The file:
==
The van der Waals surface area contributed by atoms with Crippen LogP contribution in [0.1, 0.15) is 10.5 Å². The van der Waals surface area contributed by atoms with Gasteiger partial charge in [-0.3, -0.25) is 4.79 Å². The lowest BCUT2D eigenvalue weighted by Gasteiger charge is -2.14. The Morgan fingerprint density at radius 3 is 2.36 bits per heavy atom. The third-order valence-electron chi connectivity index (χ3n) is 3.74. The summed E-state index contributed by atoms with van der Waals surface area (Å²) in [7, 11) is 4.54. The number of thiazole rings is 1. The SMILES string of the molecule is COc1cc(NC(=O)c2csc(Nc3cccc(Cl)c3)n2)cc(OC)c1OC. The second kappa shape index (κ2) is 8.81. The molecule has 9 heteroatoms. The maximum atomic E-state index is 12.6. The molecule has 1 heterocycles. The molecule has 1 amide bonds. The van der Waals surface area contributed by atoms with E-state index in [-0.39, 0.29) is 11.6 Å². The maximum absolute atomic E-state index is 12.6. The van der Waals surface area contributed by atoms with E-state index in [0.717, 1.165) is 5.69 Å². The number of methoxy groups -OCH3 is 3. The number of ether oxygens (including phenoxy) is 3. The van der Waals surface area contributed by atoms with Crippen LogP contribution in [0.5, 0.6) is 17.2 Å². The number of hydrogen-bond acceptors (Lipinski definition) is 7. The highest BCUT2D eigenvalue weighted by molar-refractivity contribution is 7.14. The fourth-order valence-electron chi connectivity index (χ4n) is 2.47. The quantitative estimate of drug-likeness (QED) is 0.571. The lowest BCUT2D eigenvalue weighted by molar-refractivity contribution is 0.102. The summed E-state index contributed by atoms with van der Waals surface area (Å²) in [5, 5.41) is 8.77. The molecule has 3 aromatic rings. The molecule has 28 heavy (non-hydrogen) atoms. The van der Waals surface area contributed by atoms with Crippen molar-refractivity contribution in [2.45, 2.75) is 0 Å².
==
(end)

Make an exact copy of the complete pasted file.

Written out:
The van der Waals surface area contributed by atoms with Crippen LogP contribution in [0.1, 0.15) is 10.5 Å². The van der Waals surface area contributed by atoms with Gasteiger partial charge in [-0.3, -0.25) is 4.79 Å². The lowest BCUT2D eigenvalue weighted by Gasteiger charge is -2.14. The Morgan fingerprint density at radius 3 is 2.36 bits per heavy atom. The third-order valence-electron chi connectivity index (χ3n) is 3.74. The summed E-state index contributed by atoms with van der Waals surface area (Å²) in [7, 11) is 4.54. The number of thiazole rings is 1. The SMILES string of the molecule is COc1cc(NC(=O)c2csc(Nc3cccc(Cl)c3)n2)cc(OC)c1OC. The second kappa shape index (κ2) is 8.81. The molecule has 9 heteroatoms. The maximum atomic E-state index is 12.6. The molecule has 1 heterocycles. The molecule has 1 amide bonds. The van der Waals surface area contributed by atoms with E-state index in [-0.39, 0.29) is 11.6 Å². The maximum absolute atomic E-state index is 12.6. The van der Waals surface area contributed by atoms with E-state index in [0.717, 1.165) is 5.69 Å². The number of methoxy groups -OCH3 is 3. The number of ether oxygens (including phenoxy) is 3. The van der Waals surface area contributed by atoms with Crippen LogP contribution in [0.5, 0.6) is 17.2 Å². The number of hydrogen-bond acceptors (Lipinski definition) is 7. The highest BCUT2D eigenvalue weighted by molar-refractivity contribution is 7.14. The fourth-order valence-electron chi connectivity index (χ4n) is 2.47. The quantitative estimate of drug-likeness (QED) is 0.571. The lowest BCUT2D eigenvalue weighted by molar-refractivity contribution is 0.102. The summed E-state index contributed by atoms with van der Waals surface area (Å²) in [5, 5.41) is 8.77. The molecule has 3 aromatic rings. The molecule has 28 heavy (non-hydrogen) atoms. The van der Waals surface area contributed by atoms with Crippen molar-refractivity contribution in [2.45, 2.75) is 0 Å².